Anorexia nervosa and bulimia nervosa are severe, debilitating forms of eating disorders (EDs) characterized by significant disturbances in eating behavior and by distress or excessive concern about body shape or weight. While EDs have the highest mortality rate of any mental illness and are frequently co-morbid with anxiety disorders and depression, the underlying neurobiological basis of EDs remain poorly understood. Our long-term goal is to understand the molecular and neuronal basis of EDs and to use this knowledge to develop better treatment strategies. Understanding the neurobiological basis of EDs has been limited due to lack of a reliable animal model of the disease. Through a comprehensive genetic screening in large families severely affected by EDs, we have recently discovered a deleterious rare missense mutation (A786T) in the histone deacetylase 4 (HDAC4) gene that causes a gain-of-function in the HDAC4 protein and co-segregate with EDs. In order to precisely examine the role of this human genetic variant in developing an ED, we had a targeted knock-in (KI) mouse line generated by introducing the human mutation into the mouse Hdac4 gene to generate a point mutation at the corresponding site of the mouse Hdac4 protein (A778T). The rationale for this proposed research is that comprehensive characterization of this unique humanized mouse will confirm the face validity of the model to study eating disorder-related behaviors, which will help to identify a novel biological pathway that could potentially be targeted in the future for a therapeutic intervention. The central hypothesis is that Hdac4-A778T KI mice mimicking the human genetic risk of developing EDs will display some behavioral phenotypes relevant to EDs. To this end, the following Specific Aims have been generated: 1) Determine if the HDAC4-A778T mutation in mice affects food-associated behavioral tasks relevant to EDs; and 2) Determine if the HDAC4-A778T mutation in mice affects compulsivity and emotional behaviors relevant to EDs. The proposed research is innovative as it will, for the first time, combine the Research Domain Criteria (RDoC) Matrix recently developed by the NIMH with a novel humanized animal model of EDs to confirm the face validity. The proposed research is also significant because the work to be carried out in this research proposal is the critical first step in a continuum of research investigating the neurobiological basis of EDs at th molecular, cellular and brain circuitry levels. Given the established genetic link between HDAC4 and EDs, the behavioral dimensions under investigation are expected to enhance our understanding and inform better treatments for these disorders.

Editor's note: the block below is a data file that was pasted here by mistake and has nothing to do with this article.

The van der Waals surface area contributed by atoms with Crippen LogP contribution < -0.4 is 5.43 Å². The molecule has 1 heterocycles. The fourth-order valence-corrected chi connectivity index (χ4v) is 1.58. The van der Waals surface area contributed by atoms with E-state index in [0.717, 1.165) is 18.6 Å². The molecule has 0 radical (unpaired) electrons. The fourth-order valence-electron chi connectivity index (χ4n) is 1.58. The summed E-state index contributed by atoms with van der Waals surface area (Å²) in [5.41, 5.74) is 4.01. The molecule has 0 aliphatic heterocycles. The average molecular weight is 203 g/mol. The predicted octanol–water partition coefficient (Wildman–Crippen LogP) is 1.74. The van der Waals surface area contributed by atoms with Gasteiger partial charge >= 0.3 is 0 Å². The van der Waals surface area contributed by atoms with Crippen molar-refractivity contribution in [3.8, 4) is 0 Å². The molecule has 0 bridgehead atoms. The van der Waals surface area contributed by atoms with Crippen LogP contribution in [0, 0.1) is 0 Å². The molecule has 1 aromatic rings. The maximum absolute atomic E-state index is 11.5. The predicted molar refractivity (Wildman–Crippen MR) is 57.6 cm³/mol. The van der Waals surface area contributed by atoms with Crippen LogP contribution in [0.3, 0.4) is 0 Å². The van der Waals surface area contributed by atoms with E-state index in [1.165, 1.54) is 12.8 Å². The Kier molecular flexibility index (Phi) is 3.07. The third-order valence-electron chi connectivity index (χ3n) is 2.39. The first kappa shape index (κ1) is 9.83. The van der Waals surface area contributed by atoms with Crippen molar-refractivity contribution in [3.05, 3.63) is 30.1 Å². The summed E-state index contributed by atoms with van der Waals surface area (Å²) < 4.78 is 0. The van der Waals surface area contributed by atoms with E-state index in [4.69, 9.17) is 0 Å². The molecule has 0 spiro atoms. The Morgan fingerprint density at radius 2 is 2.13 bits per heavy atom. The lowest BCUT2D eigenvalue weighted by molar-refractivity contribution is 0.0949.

Anorexia nervosa and bulimia nervosa are severe, debilitating eating disorders with the highest mortality rate of any mental illnesses. Unfortunately, current treatments are inadequate in part because the underlying basis of eating disorders remains poorly understood. This research proposal will examine a newly created mouse model of eating disorder behaviors based upon a mutation discovered in humans that increases the risk of developing an eating disorder to provide new insights into the neurological basis of eating disorders and to identify new opportunities for therapeutic intervention.
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